For the species analyzed in the study, today’s two largest threats are hunting by humans and habitat change. Other key factors include growing human populations and increased competition with livestock. The authors write that the latter has been a particular threat in developing nations, where livestock production tripled between 1980 and 2002. As a result, one of their proposals for addressing the crisis is creating financial incentives for people who live near the animals’ habitats to protect the animals, so it becomes more lucrative to safeguard the animals than to poach them.

The scientists also emphasized the need for social marketing and environmental education campaigns as tools to drive down demand for animal products as food and consumer goods. (They noted that a social media campaign featuring retired NBA player Yao Ming appeared to help save shark populations by reducing demand for shark fin soup in his native China.)

“Large herbivores, and their associated ecological functions and services, have already largely been lost from much of the developed world,” the scientists write. “Now is the time to act boldly, because without radical changes in these trends, the extinctions that eliminated most of the world’s largest herbivores 10,000 to 50,000 years ago will only have been postponed for these last few remaining giants.”

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A study found that one-fifth of the world’s wild savannah elephant population was poached between 2010 and 2012. From the UC article; photo credit: Blaire Van Valkenburgh
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Ecoregion lists for each species were obtained using the IUCN Red List species range maps and are based on the ecoregions where each species is native and currently present. From the Science Advances article.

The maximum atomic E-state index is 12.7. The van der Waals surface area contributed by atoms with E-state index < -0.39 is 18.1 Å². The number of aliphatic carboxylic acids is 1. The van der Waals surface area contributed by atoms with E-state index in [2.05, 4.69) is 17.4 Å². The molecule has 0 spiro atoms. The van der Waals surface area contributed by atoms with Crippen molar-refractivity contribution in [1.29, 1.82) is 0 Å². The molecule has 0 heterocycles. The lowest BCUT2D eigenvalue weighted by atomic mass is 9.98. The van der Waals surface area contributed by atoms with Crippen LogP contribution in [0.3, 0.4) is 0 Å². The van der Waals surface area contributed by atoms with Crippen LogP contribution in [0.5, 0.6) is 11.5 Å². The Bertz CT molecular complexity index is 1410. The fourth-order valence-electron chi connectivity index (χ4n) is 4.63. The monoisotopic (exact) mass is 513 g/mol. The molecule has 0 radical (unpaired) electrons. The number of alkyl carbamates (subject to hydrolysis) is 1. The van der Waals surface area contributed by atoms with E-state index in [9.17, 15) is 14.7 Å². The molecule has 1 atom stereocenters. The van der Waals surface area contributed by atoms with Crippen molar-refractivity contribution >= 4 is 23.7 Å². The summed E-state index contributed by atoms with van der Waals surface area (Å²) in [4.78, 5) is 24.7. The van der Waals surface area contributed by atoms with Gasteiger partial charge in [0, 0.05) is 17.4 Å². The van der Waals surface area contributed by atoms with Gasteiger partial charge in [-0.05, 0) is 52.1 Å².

Image 3 for article titled "Which Is Most Valuable: Gold, Cocaine, or Rhino Horn?"
The total number of herbivore species in each family is shown after each family name. Individual threatened species by family include Elephantidae: African elephant (VU), Asian elephant (EN); Hippopotamidae: hippopotamus (VU), pygmy hippopotamus (EN); Hominidae: eastern gorilla (EN), western gorilla (EN); Tapiridae: Malayan tapir (VU), Baird’s tapir (EN), lowland tapir (VU), mountain tapir (EN); Suidae: Philippine warty pig (VU), Oliver’s warty pig (EN), Visayan warty pig (CR), Palawan bearded pig (VU), bearded pig (VU); Rhinocerotidae: Indian rhinoceros (CR), Javan rhinoceros (CR), Sumatran rhinoceros (CR), black rhinoceros (CR); Equidae: Grevy’s zebra (EN), mountain zebra (VU), African wild ass (CR), Przewalski’s horse (EN), Asiatic wild ass (CR); Cervidae: sambar (VU), barasingha (VU), Père David’s deer (EW), white-lipped deer (VU); Camelidae: bactrian camel (CR); Bovidae: Indian water buffalo (EN), gaur (VU), kouprey (CR), European bison (VU), wild yak (VU), banteng (EN), takin (VU), lowland anoa (EN), tamaraw (CR), mountain nyala (EN), scimitar-horned oryx (EW), mountain anoa (EN), Sumatran serow (VU), walia ibex (EN). Ibid.